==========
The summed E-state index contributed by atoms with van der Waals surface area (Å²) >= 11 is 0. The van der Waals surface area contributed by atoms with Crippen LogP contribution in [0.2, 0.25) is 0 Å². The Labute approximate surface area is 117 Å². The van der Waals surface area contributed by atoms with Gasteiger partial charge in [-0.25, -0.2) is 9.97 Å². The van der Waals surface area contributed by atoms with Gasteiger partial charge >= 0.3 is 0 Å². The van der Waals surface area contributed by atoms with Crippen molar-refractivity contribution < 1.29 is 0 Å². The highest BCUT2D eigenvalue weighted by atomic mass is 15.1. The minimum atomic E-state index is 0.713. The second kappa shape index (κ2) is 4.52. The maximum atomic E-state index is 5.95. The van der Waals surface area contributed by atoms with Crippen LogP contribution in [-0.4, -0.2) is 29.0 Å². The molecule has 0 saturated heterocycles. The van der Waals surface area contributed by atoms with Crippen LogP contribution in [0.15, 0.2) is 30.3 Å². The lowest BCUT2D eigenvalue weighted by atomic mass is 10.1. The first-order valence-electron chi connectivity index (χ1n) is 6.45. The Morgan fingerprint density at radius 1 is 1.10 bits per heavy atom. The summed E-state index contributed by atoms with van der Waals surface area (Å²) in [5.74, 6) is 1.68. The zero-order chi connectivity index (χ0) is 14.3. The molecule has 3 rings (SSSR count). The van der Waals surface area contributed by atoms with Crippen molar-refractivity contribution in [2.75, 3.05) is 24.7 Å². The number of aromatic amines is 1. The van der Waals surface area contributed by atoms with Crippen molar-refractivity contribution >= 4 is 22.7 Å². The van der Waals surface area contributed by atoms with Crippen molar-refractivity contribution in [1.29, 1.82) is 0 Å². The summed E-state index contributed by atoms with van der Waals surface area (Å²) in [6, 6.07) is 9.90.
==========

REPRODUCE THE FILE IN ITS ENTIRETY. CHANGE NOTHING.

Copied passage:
The summed E-state index contributed by atoms with van der Waals surface area (Å²) >= 11 is 0. The van der Waals surface area contributed by atoms with Crippen LogP contribution in [0.2, 0.25) is 0 Å². The Labute approximate surface area is 117 Å². The van der Waals surface area contributed by atoms with Gasteiger partial charge in [-0.25, -0.2) is 9.97 Å². The van der Waals surface area contributed by atoms with Gasteiger partial charge >= 0.3 is 0 Å². The van der Waals surface area contributed by atoms with Crippen molar-refractivity contribution < 1.29 is 0 Å². The highest BCUT2D eigenvalue weighted by atomic mass is 15.1. The minimum atomic E-state index is 0.713. The second kappa shape index (κ2) is 4.52. The maximum atomic E-state index is 5.95. The van der Waals surface area contributed by atoms with Crippen LogP contribution in [-0.4, -0.2) is 29.0 Å². The molecule has 0 saturated heterocycles. The van der Waals surface area contributed by atoms with Crippen LogP contribution in [0.15, 0.2) is 30.3 Å². The lowest BCUT2D eigenvalue weighted by atomic mass is 10.1. The first-order valence-electron chi connectivity index (χ1n) is 6.45. The Morgan fingerprint density at radius 1 is 1.10 bits per heavy atom. The summed E-state index contributed by atoms with van der Waals surface area (Å²) in [5.74, 6) is 1.68. The zero-order chi connectivity index (χ0) is 14.3. The molecule has 3 rings (SSSR count). The van der Waals surface area contributed by atoms with Crippen molar-refractivity contribution in [2.75, 3.05) is 24.7 Å². The number of aromatic amines is 1. The van der Waals surface area contributed by atoms with Crippen molar-refractivity contribution >= 4 is 22.7 Å². The van der Waals surface area contributed by atoms with Crippen molar-refractivity contribution in [1.29, 1.82) is 0 Å². The summed E-state index contributed by atoms with van der Waals surface area (Å²) in [6, 6.07) is 9.90.